But some voters in Southern Virginia see little reason to get excited about next Tuesday's primary.
You can travel throughout Southside Virginia and not see a single campaign sign for president -- no billboard or newspaper advertising, and definitely no candidates.
In fact, in South Hill, Frank Malone said the Museum of Dolls and the Model Railroad Museum are getting far more attention than Tuesday's Democratic primary.
"Around here, people are more concerned about the leash law and why the dog dug up my flowers, and why did I did find what I found in my driveway this morning," said Malone, of the South Hill Chamber of Commerce. "They don't like to talk much about who they are going to vote for for president."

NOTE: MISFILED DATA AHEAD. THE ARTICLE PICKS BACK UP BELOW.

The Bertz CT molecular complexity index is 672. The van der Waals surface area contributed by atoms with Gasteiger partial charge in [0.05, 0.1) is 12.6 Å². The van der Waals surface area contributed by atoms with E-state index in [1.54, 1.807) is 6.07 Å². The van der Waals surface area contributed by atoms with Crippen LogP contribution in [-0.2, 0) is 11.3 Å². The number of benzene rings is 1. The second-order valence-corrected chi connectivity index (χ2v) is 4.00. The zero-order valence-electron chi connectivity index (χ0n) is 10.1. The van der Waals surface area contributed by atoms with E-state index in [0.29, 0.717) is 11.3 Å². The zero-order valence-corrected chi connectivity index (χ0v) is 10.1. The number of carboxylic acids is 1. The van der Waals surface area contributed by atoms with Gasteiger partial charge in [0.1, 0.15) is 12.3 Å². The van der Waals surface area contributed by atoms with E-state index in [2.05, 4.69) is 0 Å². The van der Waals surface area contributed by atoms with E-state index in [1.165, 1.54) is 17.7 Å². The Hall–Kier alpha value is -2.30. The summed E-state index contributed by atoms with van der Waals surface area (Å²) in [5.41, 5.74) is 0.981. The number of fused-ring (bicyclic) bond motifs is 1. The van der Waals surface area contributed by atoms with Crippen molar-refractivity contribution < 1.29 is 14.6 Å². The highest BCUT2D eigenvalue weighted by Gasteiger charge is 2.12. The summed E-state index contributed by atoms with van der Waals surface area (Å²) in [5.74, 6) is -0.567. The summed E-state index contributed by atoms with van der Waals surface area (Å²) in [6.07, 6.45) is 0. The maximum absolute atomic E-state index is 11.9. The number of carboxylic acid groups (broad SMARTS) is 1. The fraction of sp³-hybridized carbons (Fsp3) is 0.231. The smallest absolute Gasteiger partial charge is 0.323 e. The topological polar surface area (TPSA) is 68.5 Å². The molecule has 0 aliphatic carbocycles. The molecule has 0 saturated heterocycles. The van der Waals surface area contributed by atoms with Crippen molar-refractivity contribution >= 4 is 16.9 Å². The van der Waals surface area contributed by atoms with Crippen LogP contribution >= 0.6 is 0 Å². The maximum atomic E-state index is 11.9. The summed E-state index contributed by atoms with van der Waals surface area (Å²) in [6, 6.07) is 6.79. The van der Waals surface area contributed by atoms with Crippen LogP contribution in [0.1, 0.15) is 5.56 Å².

But Ernest Morse, chairman of the Mecklenburg County Democratic Party, believes interest is beginning to grow -- especially in Edwards.
"We black folks been talking it up," Morse said. "They think he may be able to carry the South."
It does not seem to bother the voters in Southside Virginia that they are being ignored by the Democratic candidates.
"I've been watching what's been going on," said South Hill resident Denise Williams.
Edwards has said he needs a first-place finish in Virginia. He is counting on votes from every corner of the state, even from the rural areas his Virginia campaign is ignoring.
Edwards, front-runner John Kerry and Gen. Wesley Clark will share the stage Saturday night at the Democrats' annual Jefferson Jackson Dinner in Richmond, Va.
Former candidate Dick Gephardt said Thursday he will endorse Kerry.
The latest poll out of Virginia shows Kerry in the lead with 32 percent of the vote. Edwards and Clark are tied for second with 17 percent.
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